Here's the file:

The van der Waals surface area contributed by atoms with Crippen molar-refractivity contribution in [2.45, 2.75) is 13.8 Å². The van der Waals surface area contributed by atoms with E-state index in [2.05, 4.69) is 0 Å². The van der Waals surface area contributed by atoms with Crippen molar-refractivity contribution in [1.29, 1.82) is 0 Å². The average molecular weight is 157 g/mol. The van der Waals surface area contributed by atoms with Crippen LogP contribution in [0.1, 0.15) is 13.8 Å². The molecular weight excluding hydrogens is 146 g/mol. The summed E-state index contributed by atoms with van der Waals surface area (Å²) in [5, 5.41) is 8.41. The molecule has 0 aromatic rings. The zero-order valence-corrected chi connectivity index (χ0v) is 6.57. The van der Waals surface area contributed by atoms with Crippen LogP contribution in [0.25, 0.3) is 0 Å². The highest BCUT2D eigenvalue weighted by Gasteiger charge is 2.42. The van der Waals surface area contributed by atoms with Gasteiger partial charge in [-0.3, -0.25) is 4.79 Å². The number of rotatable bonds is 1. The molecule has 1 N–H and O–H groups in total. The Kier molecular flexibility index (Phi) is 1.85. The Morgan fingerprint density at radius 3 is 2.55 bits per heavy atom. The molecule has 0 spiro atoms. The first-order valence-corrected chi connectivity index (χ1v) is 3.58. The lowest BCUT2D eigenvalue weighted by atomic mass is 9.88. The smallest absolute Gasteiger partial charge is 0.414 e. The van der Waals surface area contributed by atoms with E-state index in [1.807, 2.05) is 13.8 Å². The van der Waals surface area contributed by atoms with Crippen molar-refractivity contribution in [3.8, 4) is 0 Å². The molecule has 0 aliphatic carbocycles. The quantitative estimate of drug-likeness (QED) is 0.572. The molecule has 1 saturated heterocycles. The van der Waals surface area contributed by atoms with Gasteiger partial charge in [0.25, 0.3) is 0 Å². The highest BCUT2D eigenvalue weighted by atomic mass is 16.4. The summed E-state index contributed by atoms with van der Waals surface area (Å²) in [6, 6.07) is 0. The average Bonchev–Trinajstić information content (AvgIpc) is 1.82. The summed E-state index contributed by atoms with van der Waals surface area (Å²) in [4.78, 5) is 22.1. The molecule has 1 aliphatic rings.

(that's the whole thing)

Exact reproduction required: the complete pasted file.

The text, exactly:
The van der Waals surface area contributed by atoms with Crippen molar-refractivity contribution in [2.45, 2.75) is 13.8 Å². The van der Waals surface area contributed by atoms with E-state index in [2.05, 4.69) is 0 Å². The van der Waals surface area contributed by atoms with Crippen molar-refractivity contribution in [1.29, 1.82) is 0 Å². The average molecular weight is 157 g/mol. The van der Waals surface area contributed by atoms with Crippen LogP contribution in [0.1, 0.15) is 13.8 Å². The molecular weight excluding hydrogens is 146 g/mol. The summed E-state index contributed by atoms with van der Waals surface area (Å²) in [5, 5.41) is 8.41. The molecule has 0 aromatic rings. The zero-order valence-corrected chi connectivity index (χ0v) is 6.57. The van der Waals surface area contributed by atoms with Crippen LogP contribution in [0.25, 0.3) is 0 Å². The highest BCUT2D eigenvalue weighted by Gasteiger charge is 2.42. The van der Waals surface area contributed by atoms with Gasteiger partial charge in [-0.3, -0.25) is 4.79 Å². The number of rotatable bonds is 1. The molecule has 1 N–H and O–H groups in total. The Kier molecular flexibility index (Phi) is 1.85. The Morgan fingerprint density at radius 3 is 2.55 bits per heavy atom. The molecule has 0 spiro atoms. The first-order valence-corrected chi connectivity index (χ1v) is 3.58. The lowest BCUT2D eigenvalue weighted by atomic mass is 9.88. The smallest absolute Gasteiger partial charge is 0.414 e. The van der Waals surface area contributed by atoms with E-state index in [1.807, 2.05) is 13.8 Å². The van der Waals surface area contributed by atoms with Crippen molar-refractivity contribution in [3.8, 4) is 0 Å². The molecule has 0 aliphatic carbocycles. The quantitative estimate of drug-likeness (QED) is 0.572. The molecule has 1 saturated heterocycles. The van der Waals surface area contributed by atoms with Gasteiger partial charge in [0.25, 0.3) is 0 Å². The highest BCUT2D eigenvalue weighted by atomic mass is 16.4. The summed E-state index contributed by atoms with van der Waals surface area (Å²) in [6, 6.07) is 0. The average Bonchev–Trinajstić information content (AvgIpc) is 1.82. The summed E-state index contributed by atoms with van der Waals surface area (Å²) in [4.78, 5) is 22.1. The molecule has 1 aliphatic rings.